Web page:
• Photography by Jean Bbaptiste Beranger


    Written by Ksenia Rundin

    Martin Margiela is a designer, who has questioned the established structure of the fashion system by taking an anonymous role and celebrating the team work behind the final product. Through his outstanding creativity and provocative logic, the “fashion’s invisible man” has given the luxury its avant-garde character. The intriguing quintessence of multi-functional layers and pure artisanal craftsmanship have created a new philosophy of fashion, where the latter is aimed to emphasize longevity and sustainability of style. Reminding of an art collector in his approach to the female wardrobe, Martin Margiela completed Hermès with a missing piece of the brand’s unique identity in a form of masterful and daring twists of loose-fitting masculine tailoring, wrapped in a powerful agenda of feminine tenderness of the postmodern context. The conspicuous versatility of Margiela’s playful silhouettes, gives a woman an exclusive opportunity to find her own harmony in any given context and at the same time to keep the uniqueness of her female identity. The intriguing semiotics of Margiela’s style appears to be almost shocking in its advanced simplicity, establishing an intellectual dichotomy between luxury and avant-garde.

    In connection with the opening of the exhibition “Margiela, the Hermès Years” at Artipelag museum in Stockholm, Odalisque Magazine has met the Director and Curator in chief at Fashion Museum Antwerp Kaat Debo and discussed the exhibition and their collaboration with Martin Margiela around it.

    Could you tell about the creative process that preceded the exhibition “Margiela, the Hermès Years” and the dialogue that you had with Martin Margiela during that process?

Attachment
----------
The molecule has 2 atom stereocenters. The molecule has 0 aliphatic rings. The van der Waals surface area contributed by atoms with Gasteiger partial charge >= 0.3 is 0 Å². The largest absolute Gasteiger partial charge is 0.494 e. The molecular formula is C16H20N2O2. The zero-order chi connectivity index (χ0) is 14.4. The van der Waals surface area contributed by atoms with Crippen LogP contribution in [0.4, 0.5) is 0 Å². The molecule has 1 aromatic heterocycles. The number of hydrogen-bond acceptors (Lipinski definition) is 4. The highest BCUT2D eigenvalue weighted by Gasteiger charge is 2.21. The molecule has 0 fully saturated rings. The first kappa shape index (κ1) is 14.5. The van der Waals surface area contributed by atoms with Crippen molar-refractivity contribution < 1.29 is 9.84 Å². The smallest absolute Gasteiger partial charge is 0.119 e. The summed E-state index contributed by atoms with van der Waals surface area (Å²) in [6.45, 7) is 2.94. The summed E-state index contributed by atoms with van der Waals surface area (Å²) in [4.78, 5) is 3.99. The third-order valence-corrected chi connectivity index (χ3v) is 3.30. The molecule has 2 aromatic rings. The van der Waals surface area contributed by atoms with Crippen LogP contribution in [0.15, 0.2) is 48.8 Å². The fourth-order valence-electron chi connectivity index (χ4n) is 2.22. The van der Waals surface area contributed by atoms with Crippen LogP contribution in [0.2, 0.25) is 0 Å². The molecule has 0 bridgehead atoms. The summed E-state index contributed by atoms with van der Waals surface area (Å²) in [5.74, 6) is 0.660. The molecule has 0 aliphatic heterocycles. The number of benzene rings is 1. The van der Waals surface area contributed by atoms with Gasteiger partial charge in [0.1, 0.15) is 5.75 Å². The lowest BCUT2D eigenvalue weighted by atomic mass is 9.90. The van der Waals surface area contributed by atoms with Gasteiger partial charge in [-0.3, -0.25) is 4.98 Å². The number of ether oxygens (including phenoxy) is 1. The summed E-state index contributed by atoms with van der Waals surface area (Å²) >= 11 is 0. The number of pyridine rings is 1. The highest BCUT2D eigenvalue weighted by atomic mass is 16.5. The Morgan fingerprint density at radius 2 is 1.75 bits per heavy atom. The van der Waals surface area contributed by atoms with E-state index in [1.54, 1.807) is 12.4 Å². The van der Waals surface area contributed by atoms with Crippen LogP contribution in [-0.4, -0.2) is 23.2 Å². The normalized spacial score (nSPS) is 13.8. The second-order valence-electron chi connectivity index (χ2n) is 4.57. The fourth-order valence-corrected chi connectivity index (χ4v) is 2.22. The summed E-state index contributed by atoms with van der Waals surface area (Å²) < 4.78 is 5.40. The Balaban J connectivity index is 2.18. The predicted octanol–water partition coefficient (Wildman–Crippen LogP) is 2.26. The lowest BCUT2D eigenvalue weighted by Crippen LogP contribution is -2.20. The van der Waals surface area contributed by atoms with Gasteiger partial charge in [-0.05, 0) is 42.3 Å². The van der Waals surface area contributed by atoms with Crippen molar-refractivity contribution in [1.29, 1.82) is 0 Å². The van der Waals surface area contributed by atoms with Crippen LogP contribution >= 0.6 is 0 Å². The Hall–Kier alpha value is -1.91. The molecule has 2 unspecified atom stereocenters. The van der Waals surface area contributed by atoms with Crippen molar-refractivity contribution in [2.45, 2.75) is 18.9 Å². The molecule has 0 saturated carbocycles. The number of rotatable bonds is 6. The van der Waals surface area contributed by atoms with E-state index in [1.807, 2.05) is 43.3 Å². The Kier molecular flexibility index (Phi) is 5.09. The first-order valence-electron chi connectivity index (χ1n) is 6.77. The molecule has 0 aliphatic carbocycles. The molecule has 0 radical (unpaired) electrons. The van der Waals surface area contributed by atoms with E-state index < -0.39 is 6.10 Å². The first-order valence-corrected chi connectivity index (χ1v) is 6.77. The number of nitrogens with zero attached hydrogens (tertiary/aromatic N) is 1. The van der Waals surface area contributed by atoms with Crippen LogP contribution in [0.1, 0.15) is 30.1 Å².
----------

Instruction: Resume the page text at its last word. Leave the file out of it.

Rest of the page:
At the very beginning we needed to know what was left from his collections with the house of Hermès, because he did not keep a lot of the collections himself. Thus the first question was whether Hermes still had the collections in their archives or not. And Martin said, “I do not know what they have in the archives, whether they kept the entire collections or made a selection.” The first thing Marin did then was to contact Pierre-Alexis Dumas and asked whether Hermès would be interested in participating and loaning pieces from the archives, if they had any left. It seemed that Hermès did not keep the entire collections but always made a certain selection. However, the selections were rather big each time. We also contacted private loan-givers to gain a few objects. Hermès were very generous at that point and provided us with some contacts to their clients, of whom they knew had large wardrobes with Martin’s collections for Hermès.

    Next step was to decide how to present the idea. And Martin made a suggestion to bring the garments into a dialogue with his work for Maison Martin Margiela. By putting these two creative parts into a dialogue, the first thing you see is that they look very different, avant-garde versus luxury or high fashion. The second thing – if you understand the stories and innovations – you would observe is the one DNA, which has been translated into two different worlds. We thought that it was very important for people to understand that. I think, it is very relevant today, in a time where fashion houses change their creative directors, sometimes very rapidly. We wanted to illustrate how Martin actually did that, how he worked with heritage of an existing house, and what his concept, his vision and his strategy for Hermès was.

    Thereafter, the first thing we did was to have a number of long conversations with Martin, for hours, and hours, and hours. We needed him to explain his strategy and to clarify it with each piece that we had selected form the Hermès archives. Step by step, we went through each piece of each collection we had and he told us all he knew about them. We also interviewed some key people at Hermès, who worked on the collections together with Martin and some of them have already retired. One of those is Marie-Claude Gallien, who was his right hand, from premier d’atelier to the responsibility for the women ready-to-wear atelier. Hence, the knowledge about the collections was acquired from these key people and of course from Martine himself.
    Based on all the stories Martin had told us, we decided to establish a dialogue between him, me and the team in order to decide what themes we would like to cover. We needed to do a certain demarcation, because there were quite a few ideas presented.